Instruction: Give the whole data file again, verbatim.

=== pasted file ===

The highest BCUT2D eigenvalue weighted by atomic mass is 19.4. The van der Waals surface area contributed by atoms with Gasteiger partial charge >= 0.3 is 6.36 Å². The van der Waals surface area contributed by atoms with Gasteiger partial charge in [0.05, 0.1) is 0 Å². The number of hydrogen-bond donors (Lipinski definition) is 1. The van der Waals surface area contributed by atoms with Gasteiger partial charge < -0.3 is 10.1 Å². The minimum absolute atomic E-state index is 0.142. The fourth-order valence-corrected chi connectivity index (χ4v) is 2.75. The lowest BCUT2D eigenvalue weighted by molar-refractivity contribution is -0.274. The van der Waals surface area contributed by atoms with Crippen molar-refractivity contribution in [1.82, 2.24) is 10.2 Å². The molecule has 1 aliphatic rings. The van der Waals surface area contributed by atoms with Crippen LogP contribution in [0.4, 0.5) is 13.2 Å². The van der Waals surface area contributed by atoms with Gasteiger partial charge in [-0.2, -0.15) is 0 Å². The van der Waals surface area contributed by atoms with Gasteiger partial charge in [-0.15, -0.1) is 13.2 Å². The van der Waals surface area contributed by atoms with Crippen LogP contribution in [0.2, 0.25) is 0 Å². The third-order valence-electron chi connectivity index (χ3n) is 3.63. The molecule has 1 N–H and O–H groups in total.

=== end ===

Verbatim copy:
The highest BCUT2D eigenvalue weighted by atomic mass is 19.4. The van der Waals surface area contributed by atoms with Gasteiger partial charge >= 0.3 is 6.36 Å². The van der Waals surface area contributed by atoms with Gasteiger partial charge in [0.05, 0.1) is 0 Å². The number of hydrogen-bond donors (Lipinski definition) is 1. The van der Waals surface area contributed by atoms with Gasteiger partial charge < -0.3 is 10.1 Å². The minimum absolute atomic E-state index is 0.142. The fourth-order valence-corrected chi connectivity index (χ4v) is 2.75. The lowest BCUT2D eigenvalue weighted by molar-refractivity contribution is -0.274. The van der Waals surface area contributed by atoms with Crippen molar-refractivity contribution in [1.82, 2.24) is 10.2 Å². The molecule has 1 aliphatic rings. The van der Waals surface area contributed by atoms with Crippen LogP contribution in [0.4, 0.5) is 13.2 Å². The van der Waals surface area contributed by atoms with Gasteiger partial charge in [-0.2, -0.15) is 0 Å². The van der Waals surface area contributed by atoms with Gasteiger partial charge in [-0.15, -0.1) is 13.2 Å². The van der Waals surface area contributed by atoms with Crippen LogP contribution in [0.2, 0.25) is 0 Å². The third-order valence-electron chi connectivity index (χ3n) is 3.63. The molecule has 1 N–H and O–H groups in total.